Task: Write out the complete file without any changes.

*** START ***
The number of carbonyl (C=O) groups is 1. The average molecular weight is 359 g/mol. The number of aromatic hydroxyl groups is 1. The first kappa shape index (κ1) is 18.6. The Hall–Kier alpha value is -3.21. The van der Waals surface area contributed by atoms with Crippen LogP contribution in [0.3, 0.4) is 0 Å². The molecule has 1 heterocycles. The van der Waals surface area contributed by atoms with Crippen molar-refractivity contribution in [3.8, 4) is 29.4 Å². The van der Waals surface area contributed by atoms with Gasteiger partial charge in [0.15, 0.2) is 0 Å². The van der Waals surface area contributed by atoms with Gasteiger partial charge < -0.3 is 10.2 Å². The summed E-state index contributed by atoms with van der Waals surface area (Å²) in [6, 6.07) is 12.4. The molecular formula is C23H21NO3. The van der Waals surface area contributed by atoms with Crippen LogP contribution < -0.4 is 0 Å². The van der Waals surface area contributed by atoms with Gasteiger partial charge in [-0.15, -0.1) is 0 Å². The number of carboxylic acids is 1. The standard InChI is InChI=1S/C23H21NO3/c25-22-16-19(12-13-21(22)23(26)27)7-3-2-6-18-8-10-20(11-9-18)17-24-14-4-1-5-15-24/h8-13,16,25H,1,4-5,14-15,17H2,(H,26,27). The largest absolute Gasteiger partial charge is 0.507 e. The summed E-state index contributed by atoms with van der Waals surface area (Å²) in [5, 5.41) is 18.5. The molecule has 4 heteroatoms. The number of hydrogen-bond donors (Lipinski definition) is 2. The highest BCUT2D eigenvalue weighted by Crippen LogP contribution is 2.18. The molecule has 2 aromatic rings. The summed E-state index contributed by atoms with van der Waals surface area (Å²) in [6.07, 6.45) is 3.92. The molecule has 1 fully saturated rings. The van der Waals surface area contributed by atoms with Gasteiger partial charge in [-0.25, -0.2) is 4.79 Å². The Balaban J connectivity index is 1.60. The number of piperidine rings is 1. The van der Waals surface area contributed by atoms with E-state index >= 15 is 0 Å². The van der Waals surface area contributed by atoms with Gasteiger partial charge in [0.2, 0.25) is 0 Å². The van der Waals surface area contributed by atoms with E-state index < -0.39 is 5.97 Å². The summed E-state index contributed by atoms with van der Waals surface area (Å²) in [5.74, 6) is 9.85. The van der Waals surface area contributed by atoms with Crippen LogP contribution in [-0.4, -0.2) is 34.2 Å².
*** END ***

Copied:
The number of carbonyl (C=O) groups is 1. The average molecular weight is 359 g/mol. The number of aromatic hydroxyl groups is 1. The first kappa shape index (κ1) is 18.6. The Hall–Kier alpha value is -3.21. The van der Waals surface area contributed by atoms with Crippen LogP contribution in [0.3, 0.4) is 0 Å². The molecule has 1 heterocycles. The van der Waals surface area contributed by atoms with Crippen molar-refractivity contribution in [3.8, 4) is 29.4 Å². The van der Waals surface area contributed by atoms with Gasteiger partial charge in [0.15, 0.2) is 0 Å². The van der Waals surface area contributed by atoms with Gasteiger partial charge < -0.3 is 10.2 Å². The summed E-state index contributed by atoms with van der Waals surface area (Å²) in [6, 6.07) is 12.4. The molecular formula is C23H21NO3. The van der Waals surface area contributed by atoms with Crippen LogP contribution < -0.4 is 0 Å². The van der Waals surface area contributed by atoms with Gasteiger partial charge in [-0.15, -0.1) is 0 Å². The number of carboxylic acids is 1. The standard InChI is InChI=1S/C23H21NO3/c25-22-16-19(12-13-21(22)23(26)27)7-3-2-6-18-8-10-20(11-9-18)17-24-14-4-1-5-15-24/h8-13,16,25H,1,4-5,14-15,17H2,(H,26,27). The largest absolute Gasteiger partial charge is 0.507 e. The summed E-state index contributed by atoms with van der Waals surface area (Å²) in [5, 5.41) is 18.5. The molecule has 4 heteroatoms. The number of hydrogen-bond donors (Lipinski definition) is 2. The highest BCUT2D eigenvalue weighted by Crippen LogP contribution is 2.18. The molecule has 2 aromatic rings. The summed E-state index contributed by atoms with van der Waals surface area (Å²) in [6.07, 6.45) is 3.92. The molecule has 1 fully saturated rings. The van der Waals surface area contributed by atoms with Gasteiger partial charge in [-0.25, -0.2) is 4.79 Å². The Balaban J connectivity index is 1.60. The number of piperidine rings is 1. The van der Waals surface area contributed by atoms with E-state index >= 15 is 0 Å². The van der Waals surface area contributed by atoms with Gasteiger partial charge in [0.2, 0.25) is 0 Å². The van der Waals surface area contributed by atoms with E-state index < -0.39 is 5.97 Å². The summed E-state index contributed by atoms with van der Waals surface area (Å²) in [5.74, 6) is 9.85. The van der Waals surface area contributed by atoms with Crippen LogP contribution in [-0.4, -0.2) is 34.2 Å².